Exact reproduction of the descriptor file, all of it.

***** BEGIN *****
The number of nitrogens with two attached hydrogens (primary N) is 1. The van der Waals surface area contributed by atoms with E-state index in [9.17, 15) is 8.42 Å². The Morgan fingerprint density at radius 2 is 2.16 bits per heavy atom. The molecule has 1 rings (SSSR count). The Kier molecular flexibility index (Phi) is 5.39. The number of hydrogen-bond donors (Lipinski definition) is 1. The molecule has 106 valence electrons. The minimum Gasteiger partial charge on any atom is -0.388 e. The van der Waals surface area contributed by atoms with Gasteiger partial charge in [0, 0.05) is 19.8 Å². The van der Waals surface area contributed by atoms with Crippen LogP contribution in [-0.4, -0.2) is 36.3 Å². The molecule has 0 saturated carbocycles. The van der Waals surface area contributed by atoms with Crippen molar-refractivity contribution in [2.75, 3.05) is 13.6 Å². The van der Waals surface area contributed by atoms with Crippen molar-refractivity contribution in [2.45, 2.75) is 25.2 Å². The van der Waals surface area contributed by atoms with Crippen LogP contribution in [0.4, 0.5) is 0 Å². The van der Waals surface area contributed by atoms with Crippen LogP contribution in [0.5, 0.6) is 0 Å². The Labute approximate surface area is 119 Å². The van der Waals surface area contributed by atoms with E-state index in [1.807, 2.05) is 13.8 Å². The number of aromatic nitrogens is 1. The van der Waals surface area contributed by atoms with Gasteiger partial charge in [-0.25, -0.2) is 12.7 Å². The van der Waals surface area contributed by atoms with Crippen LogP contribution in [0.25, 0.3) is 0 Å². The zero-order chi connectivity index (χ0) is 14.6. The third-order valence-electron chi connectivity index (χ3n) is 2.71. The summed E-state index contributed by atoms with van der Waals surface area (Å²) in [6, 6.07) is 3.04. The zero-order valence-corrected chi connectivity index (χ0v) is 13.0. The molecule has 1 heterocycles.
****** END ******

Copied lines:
The number of nitrogens with two attached hydrogens (primary N) is 1. The van der Waals surface area contributed by atoms with E-state index in [9.17, 15) is 8.42 Å². The Morgan fingerprint density at radius 2 is 2.16 bits per heavy atom. The molecule has 1 rings (SSSR count). The Kier molecular flexibility index (Phi) is 5.39. The number of hydrogen-bond donors (Lipinski definition) is 1. The molecule has 106 valence electrons. The minimum Gasteiger partial charge on any atom is -0.388 e. The van der Waals surface area contributed by atoms with Gasteiger partial charge in [0, 0.05) is 19.8 Å². The van der Waals surface area contributed by atoms with Crippen LogP contribution in [-0.4, -0.2) is 36.3 Å². The molecule has 0 saturated carbocycles. The van der Waals surface area contributed by atoms with Crippen molar-refractivity contribution in [2.75, 3.05) is 13.6 Å². The van der Waals surface area contributed by atoms with Crippen molar-refractivity contribution in [2.45, 2.75) is 25.2 Å². The van der Waals surface area contributed by atoms with Crippen LogP contribution in [0.4, 0.5) is 0 Å². The van der Waals surface area contributed by atoms with Crippen LogP contribution in [0.5, 0.6) is 0 Å². The Labute approximate surface area is 119 Å². The van der Waals surface area contributed by atoms with E-state index in [1.807, 2.05) is 13.8 Å². The number of aromatic nitrogens is 1. The van der Waals surface area contributed by atoms with Gasteiger partial charge in [-0.25, -0.2) is 12.7 Å². The van der Waals surface area contributed by atoms with Crippen LogP contribution in [0.25, 0.3) is 0 Å². The zero-order chi connectivity index (χ0) is 14.6. The third-order valence-electron chi connectivity index (χ3n) is 2.71. The summed E-state index contributed by atoms with van der Waals surface area (Å²) in [6, 6.07) is 3.04. The zero-order valence-corrected chi connectivity index (χ0v) is 13.0. The molecule has 1 heterocycles.